If one were looking for an authentic location for a “horror film” with a period touch to it, they should try out Ross Island in the Andamans. Just a short boat ride away from Port Blair, the place reeks of history and the ruins – of very recent vintage are so kept that they provide an “atmosphere” to the small island and it is quite possible to realistically imagine what life might have been like two handed years ago on the island. 81also to imagine the manner in which with efficiency and vigor, the British colonizers of the time were able to provide for every imaginable comfort of the time in that fairly small sized island.
In fact, although the Andamans are best known for the famous cellular jail in Port Blair where celebrities like Veer Savarkar and many others were imprisoned, the Cellular Jail was only completed in 1906. In 1857, when the Bitish needed to quickly exile the perpetuators of what they called the Sepoy Mutiny, it was to Ross Island that they turned to for setting up the penal settlement where convicts were kept till the cellular jail was completed. In fact the Andaman government functioned out of Ross Island till the Japanese occupied them in 1941 and the National Tricolor under the auspices of the INA’s Azad Hind government was hoisted here in 1943 by Netaji, when he stayed here as a guest of the Japanese commander of the islands.
Today’s visitor of course is greeted by a bunch of ruins but what will immediately strike is the organized manner in which the British administration ran the islands and how self contained it was; and true to character; preserved the class distinctions of the time; a club for the White who is who, a subordinate’s club for the other Whites, and of course a native’s club for those served the white masters – each with their mess, tennis courts, billiards table and all other amenities.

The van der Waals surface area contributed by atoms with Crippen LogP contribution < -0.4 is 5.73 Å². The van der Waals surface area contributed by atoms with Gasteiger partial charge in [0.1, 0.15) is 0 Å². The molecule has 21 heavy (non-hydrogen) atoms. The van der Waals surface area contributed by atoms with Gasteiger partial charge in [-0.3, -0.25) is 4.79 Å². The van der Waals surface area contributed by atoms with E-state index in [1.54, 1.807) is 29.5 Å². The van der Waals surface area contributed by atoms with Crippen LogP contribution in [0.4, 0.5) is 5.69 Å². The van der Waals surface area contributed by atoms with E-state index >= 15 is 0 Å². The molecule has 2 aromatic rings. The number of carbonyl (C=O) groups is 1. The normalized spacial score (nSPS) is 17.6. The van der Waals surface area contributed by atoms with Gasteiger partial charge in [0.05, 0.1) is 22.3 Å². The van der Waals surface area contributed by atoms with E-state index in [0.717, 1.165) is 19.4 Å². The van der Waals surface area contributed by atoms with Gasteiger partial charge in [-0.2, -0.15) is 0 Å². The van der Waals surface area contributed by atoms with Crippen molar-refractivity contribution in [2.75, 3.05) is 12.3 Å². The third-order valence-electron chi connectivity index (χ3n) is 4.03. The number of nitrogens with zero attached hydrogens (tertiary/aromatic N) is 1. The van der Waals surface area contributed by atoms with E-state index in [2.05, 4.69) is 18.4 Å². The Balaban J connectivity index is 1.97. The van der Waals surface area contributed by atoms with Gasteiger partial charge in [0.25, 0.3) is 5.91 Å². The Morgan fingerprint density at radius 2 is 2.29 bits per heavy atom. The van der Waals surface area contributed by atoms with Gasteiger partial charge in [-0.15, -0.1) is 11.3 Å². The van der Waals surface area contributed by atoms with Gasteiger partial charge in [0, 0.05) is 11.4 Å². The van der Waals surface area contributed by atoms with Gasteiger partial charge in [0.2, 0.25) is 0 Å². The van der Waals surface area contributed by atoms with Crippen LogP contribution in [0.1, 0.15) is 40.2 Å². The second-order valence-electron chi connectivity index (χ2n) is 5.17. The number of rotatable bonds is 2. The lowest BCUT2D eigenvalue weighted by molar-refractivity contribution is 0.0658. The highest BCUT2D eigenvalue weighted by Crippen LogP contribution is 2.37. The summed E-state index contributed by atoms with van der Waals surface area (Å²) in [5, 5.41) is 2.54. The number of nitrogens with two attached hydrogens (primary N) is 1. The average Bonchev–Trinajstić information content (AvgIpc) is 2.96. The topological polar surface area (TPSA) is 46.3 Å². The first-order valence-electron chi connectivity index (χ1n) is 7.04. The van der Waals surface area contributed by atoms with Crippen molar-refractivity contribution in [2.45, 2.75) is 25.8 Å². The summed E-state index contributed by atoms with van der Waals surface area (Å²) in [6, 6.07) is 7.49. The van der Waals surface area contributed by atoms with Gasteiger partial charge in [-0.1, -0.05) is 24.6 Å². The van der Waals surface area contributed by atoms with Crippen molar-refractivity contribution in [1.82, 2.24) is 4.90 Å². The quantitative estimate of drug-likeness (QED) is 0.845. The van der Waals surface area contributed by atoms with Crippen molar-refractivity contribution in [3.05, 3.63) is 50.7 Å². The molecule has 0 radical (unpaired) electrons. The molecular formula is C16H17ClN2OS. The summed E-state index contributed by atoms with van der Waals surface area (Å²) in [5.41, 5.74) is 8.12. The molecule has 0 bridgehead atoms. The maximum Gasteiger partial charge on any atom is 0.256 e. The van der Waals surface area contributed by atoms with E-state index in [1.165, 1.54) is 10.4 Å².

Considering that the ruins are just about iffy years or so old and that the island was a bustling township till the Japanese left, the buildings – a run down church, a cemetery, abandoned offices and buildings (– all the staple ingredients of a Bollywood horror film of the Ramsay Brothers genre are present on Ross!), the buildings look a bit gaunt and haunted. Of course, nature and the saline water and the all pervasive nature of the forests have all played their part – looking at the density of the forests in the Andamans, one would never think that afforestation is even an issue.
Ross Island of course is only one out of the many treasures of the Andaman and Nicobar islands, a place most people may never visit; simply because it is too far from our radars. The government too has not entirely encouraged tourism; with sensitivities around defence installations the indigenous people – the Jarwas and others, and the gritty determination to preserve the last of the truly virginal forests that India has. Infrastructure outside Port Blair and a couple of other centers tends to be patchy and a lot of the travel has to be done by ferries and country boats as most of the islands are not connected among themselves by bridges. But that rustic and rugged terrain only adds to the charm of a place that a large number of us will only read about occasionally in the newspapers and may be in our history books.